Friday, October 5, 2018

92 (2018-2019): Review: GIRL FROM THE NORTH COUNTRY (seen October 4, 2018)

“Blowin’ in the Wind”

The many fans of the wonderful Irish playwright Conor McPherson (The Weir, The Night Alive) will no doubt be excited to see a new play by him but music lovers will be even more excited at its incorporation of many classic songs by Bob Dylan. I wish I could say both of these brilliant talents come off equally as well.

Caitlin Houlahan, Colton Ryan. Photo: Joan Marcus.
What makes Girl from the North Country—now at the Public Theater after a hit premiere at London’s Old Vic and a West End transfer—so special, however, is the showcase it provides for one magnificent cover after another of Dylan’s oeuvre. This is thanks largely to the extraordinary orchestrations and arrangements of Simon Hale (with contributions from McPherson himself) and the singing of an exceptional cast.

Even if, like me, you find McPherson’s play—set during the Depression in a boarding house in Dylan’s home town of Duluth, Minnesota, in November and December 1934—less than stellar, you’ll probably agree that it serves aptly as a dramatic context into which Dylan’s songs fit beautifully. And that’s regardless of the fact that he was born seven years after the fictional events depicted. Girl from the North Country, named, of course, after a Dylan classic, is so musically agreeable that I’m forced to put my caveats about its dramaturgy aside and recommend it with a five-star rating, whether you’re a Dylan fan or not.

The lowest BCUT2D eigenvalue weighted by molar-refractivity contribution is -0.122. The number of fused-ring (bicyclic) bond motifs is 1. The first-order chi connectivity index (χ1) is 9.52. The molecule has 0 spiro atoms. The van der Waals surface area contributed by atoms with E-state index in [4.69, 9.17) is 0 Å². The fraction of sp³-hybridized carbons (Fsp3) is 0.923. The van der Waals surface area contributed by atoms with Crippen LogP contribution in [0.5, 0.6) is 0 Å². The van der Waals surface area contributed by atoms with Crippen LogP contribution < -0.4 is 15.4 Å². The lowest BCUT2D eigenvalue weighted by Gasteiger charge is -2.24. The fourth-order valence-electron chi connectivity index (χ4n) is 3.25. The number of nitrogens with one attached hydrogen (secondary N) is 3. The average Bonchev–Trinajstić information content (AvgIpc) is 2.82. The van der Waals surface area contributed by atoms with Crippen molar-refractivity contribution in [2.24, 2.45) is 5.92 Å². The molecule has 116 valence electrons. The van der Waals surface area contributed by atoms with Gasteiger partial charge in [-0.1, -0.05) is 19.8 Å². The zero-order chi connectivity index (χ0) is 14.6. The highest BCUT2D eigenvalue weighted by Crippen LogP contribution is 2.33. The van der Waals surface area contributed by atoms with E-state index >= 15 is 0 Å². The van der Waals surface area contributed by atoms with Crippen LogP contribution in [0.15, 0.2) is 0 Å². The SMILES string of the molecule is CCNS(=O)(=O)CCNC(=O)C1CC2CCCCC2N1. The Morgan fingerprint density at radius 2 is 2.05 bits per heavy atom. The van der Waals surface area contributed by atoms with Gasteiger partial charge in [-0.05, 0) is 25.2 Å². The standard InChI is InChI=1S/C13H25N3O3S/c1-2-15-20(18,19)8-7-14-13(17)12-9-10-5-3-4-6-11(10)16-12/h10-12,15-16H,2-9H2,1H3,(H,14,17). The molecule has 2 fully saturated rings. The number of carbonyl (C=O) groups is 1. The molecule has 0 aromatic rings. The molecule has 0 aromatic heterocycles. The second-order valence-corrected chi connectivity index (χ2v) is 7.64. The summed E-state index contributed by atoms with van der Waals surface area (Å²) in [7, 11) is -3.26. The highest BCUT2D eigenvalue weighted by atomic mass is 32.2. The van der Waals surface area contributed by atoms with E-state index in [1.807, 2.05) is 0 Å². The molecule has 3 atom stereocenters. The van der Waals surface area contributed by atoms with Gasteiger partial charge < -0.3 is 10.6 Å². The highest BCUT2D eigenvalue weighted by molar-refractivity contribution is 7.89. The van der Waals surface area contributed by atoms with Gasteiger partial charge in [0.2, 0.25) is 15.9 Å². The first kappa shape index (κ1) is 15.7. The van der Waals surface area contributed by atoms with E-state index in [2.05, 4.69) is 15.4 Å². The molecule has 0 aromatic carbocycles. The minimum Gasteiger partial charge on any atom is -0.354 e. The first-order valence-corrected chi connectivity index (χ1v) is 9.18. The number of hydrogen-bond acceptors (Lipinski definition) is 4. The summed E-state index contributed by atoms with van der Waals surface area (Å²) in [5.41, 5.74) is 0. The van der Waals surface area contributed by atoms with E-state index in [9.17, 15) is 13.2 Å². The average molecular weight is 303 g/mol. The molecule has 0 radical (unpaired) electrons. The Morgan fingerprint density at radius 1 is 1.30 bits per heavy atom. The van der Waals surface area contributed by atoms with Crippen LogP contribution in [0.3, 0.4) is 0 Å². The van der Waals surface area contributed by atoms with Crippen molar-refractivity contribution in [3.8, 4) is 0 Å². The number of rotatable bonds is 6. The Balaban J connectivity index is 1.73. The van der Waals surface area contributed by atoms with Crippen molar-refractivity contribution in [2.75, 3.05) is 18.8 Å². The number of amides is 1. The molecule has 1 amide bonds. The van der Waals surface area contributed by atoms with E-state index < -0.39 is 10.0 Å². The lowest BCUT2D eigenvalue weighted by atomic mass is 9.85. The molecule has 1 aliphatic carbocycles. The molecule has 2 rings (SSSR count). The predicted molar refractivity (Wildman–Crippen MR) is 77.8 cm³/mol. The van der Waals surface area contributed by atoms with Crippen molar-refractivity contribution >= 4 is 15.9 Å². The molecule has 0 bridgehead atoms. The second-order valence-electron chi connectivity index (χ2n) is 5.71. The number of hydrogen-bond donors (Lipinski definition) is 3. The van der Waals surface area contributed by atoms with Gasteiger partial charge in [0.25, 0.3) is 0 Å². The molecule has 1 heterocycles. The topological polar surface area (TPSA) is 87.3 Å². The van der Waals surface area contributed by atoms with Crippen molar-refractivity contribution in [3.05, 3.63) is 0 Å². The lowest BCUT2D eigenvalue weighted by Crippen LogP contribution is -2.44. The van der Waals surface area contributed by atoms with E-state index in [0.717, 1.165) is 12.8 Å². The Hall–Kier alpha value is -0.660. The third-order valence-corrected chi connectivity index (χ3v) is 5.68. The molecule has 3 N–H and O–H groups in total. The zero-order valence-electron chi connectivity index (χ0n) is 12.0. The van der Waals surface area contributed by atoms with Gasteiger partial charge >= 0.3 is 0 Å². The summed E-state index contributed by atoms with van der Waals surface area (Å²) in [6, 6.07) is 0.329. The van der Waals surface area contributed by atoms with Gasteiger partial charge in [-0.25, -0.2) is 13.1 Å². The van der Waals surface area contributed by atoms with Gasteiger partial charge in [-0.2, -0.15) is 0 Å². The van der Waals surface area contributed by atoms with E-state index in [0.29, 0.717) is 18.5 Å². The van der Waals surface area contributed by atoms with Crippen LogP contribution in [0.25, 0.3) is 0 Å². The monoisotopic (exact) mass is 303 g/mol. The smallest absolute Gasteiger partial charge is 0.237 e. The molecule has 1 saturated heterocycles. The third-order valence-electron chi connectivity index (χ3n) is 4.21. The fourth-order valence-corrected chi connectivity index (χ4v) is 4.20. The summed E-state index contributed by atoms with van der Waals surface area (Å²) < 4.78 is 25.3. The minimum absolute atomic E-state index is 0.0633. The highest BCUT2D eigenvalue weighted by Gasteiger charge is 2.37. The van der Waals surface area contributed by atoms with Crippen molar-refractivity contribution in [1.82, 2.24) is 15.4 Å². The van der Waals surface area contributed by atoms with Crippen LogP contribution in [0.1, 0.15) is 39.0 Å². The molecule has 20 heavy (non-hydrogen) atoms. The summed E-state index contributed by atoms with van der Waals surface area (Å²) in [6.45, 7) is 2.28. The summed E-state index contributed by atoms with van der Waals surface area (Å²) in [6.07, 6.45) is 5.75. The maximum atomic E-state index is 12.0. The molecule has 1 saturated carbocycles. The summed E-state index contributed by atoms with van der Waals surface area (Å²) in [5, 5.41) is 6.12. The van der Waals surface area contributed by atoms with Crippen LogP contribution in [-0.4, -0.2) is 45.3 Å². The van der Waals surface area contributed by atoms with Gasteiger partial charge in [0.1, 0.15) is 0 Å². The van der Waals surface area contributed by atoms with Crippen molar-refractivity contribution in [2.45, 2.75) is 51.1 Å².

Jeannette Bayardelle and company. Photo: Joan Marcus.
“Blowin’ in the Wind,” one of the troubadour’s best-known songs, is not among the 20 sung or played during the show, but “Idiot Wind” is, and the dialogue makes frequent references to the metaphor of the wind’s blowing during the hardscrabble days faced by all the troubled characters. Everything transpires in the confines of Nick (Stephen Bogardus) and Elizabeth Laine’s (Mare Winningham) “guesthouse,” most of it taking place around preparations for and consumption of Thanksgiving dinner.

Nick is deeply in debt and Elizabeth has early onset dementia, which doesn’t stop the otherwise decent Nick from carrying on with Mrs. Neilsen (Jeannette Bayardelle), a widow waiting for the money her railroad employee husband left her to clear probate. The Laines’ 20-year-old son, Gene (Colton Ryan), is a jobless, alcoholic, would-be writer. In one of the plot elements most difficult to swallow, their 19-year-old daughter, Marianne (Kimber Sprawl), is black, abandoned by her parents as an infant and raised by the bighearted Laines. Marianne’s problem is she’s five months pregnant by a Lake Superior boatman who’s sailed off into the Minnesota sunset.